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An Online Resource Library on Gender-Based Violence.

Mental Health Services for Rape Survivors: Current Issues in Therapeutic Practice

General Material

It reports on current research suggesting that victims experience a variety of negative mental health effects from sexual assault, including post-traumatic stress symptoms. It describes how rape survivors may struggle with how family and friends are reacting to the assault and may have to cope with secondary victimization experiences they encounter in some post-rape help seeking. It highlights a wide variety of issues rape survivors may present in therapy. For example, "victims may need to process not only the rape itself, but also post-rape experiences with their informal and formal support providers."

It summarizes that "empirical evaluations of therapeutic techniques suggest that cognitive behavioral therapies (CBT) can be effective in reducing short-term post-rape fear and anxiety symptoms." It also describes the focuses of some Feminist therapies and reports that data suggests that feminist therapy may be an effective approach as well.

It reports that it is "not uncommon that mental health practitioners who work with rape survivors experience distressing emotions similar to those of the survivors. These symptoms are called secondary traumatic stress (STS), compassion fatigue (CF), or vicarious traumatization (VT). STS/CF/VT is more common among therapists with higher caseloads of sexually traumatized clients." It mentions some self care strategies for therapists to try.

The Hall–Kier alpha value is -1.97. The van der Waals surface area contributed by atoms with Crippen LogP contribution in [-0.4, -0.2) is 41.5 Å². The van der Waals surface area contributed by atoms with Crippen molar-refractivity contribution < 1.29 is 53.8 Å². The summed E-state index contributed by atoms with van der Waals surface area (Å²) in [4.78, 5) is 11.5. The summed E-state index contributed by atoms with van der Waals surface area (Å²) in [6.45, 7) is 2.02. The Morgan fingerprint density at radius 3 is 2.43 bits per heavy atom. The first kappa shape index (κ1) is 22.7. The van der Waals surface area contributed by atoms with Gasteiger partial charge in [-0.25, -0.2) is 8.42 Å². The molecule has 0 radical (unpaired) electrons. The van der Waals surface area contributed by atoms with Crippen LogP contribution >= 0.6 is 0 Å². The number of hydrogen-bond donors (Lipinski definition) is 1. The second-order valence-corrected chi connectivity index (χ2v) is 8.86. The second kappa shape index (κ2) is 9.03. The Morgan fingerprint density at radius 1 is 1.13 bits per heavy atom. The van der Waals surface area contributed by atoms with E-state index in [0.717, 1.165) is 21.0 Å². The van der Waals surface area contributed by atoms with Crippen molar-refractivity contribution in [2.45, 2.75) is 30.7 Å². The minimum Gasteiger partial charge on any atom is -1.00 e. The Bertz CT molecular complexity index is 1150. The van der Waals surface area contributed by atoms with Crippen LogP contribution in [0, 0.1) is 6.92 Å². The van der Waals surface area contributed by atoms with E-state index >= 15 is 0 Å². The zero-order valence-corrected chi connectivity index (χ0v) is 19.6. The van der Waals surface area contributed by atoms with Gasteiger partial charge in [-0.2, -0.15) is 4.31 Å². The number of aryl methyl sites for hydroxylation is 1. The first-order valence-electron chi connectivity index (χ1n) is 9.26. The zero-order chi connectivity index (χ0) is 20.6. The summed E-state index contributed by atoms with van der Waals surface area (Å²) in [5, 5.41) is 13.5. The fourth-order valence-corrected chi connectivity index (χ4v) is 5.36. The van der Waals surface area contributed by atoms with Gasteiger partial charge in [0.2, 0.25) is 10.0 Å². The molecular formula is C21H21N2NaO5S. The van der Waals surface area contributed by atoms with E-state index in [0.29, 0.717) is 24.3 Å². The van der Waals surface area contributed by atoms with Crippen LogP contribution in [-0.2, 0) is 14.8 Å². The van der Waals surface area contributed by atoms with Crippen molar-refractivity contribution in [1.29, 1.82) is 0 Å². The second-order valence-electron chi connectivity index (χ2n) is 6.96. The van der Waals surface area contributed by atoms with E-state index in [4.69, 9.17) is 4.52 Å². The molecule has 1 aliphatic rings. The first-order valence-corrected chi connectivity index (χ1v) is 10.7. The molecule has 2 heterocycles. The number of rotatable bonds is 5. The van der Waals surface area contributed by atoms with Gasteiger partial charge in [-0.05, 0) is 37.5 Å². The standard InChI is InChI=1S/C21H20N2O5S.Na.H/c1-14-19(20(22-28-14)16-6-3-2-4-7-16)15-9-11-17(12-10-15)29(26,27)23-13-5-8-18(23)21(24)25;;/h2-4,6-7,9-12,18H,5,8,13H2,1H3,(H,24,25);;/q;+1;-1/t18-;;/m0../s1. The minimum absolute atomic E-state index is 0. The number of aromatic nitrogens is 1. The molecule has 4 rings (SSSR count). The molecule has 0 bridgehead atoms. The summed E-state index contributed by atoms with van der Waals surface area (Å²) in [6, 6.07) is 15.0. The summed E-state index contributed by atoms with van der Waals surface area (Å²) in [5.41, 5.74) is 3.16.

Points to consider when using this material:

  • The piece cites two studies to state that "Not suprisingly, most victims exhibit high levels of psychological distress in the first week after the rape. This distress peaks in severity three weeks post-assault, continues at high levels of for one to two more months before finally abating two to three months post-assault." It is important to note that the timeframes in which individual survivors experience or express trauma, grief, or other "psychological distress" can vary considerably from individual to individual and some survivors will naturally experience timelines considerably different from what the piece describes. For example, experiences of psychological distress may continue off and on for years or may resurface and be retriggered by anniversaries or other situations.